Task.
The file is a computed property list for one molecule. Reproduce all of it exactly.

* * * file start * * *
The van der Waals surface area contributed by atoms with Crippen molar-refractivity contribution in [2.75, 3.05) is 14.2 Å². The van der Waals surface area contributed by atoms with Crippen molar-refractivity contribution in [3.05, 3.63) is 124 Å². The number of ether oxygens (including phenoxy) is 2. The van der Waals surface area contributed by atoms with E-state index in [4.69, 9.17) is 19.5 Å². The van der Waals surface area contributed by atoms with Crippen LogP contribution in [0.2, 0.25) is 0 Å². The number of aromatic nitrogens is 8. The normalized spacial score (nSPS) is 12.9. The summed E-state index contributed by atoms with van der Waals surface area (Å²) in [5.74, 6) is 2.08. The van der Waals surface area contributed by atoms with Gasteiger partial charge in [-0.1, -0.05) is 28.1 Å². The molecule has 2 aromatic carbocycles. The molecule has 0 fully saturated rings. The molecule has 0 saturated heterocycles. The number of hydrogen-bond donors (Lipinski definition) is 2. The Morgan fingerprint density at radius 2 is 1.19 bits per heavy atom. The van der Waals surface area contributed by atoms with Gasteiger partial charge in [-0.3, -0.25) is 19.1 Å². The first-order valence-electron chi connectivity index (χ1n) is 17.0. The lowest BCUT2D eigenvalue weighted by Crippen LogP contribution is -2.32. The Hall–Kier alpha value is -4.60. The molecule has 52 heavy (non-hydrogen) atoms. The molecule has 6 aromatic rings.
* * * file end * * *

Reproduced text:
The van der Waals surface area contributed by atoms with Crippen molar-refractivity contribution in [2.75, 3.05) is 14.2 Å². The van der Waals surface area contributed by atoms with Crippen molar-refractivity contribution in [3.05, 3.63) is 124 Å². The number of ether oxygens (including phenoxy) is 2. The van der Waals surface area contributed by atoms with E-state index in [4.69, 9.17) is 19.5 Å². The van der Waals surface area contributed by atoms with Crippen LogP contribution in [0.2, 0.25) is 0 Å². The number of aromatic nitrogens is 8. The normalized spacial score (nSPS) is 12.9. The summed E-state index contributed by atoms with van der Waals surface area (Å²) in [5.74, 6) is 2.08. The van der Waals surface area contributed by atoms with Gasteiger partial charge in [-0.1, -0.05) is 28.1 Å². The molecule has 2 aromatic carbocycles. The molecule has 0 fully saturated rings. The molecule has 0 saturated heterocycles. The number of hydrogen-bond donors (Lipinski definition) is 2. The Morgan fingerprint density at radius 2 is 1.19 bits per heavy atom. The van der Waals surface area contributed by atoms with Gasteiger partial charge in [-0.3, -0.25) is 19.1 Å². The first-order valence-electron chi connectivity index (χ1n) is 17.0. The lowest BCUT2D eigenvalue weighted by Crippen LogP contribution is -2.32. The Hall–Kier alpha value is -4.60. The molecule has 52 heavy (non-hydrogen) atoms. The molecule has 6 aromatic rings.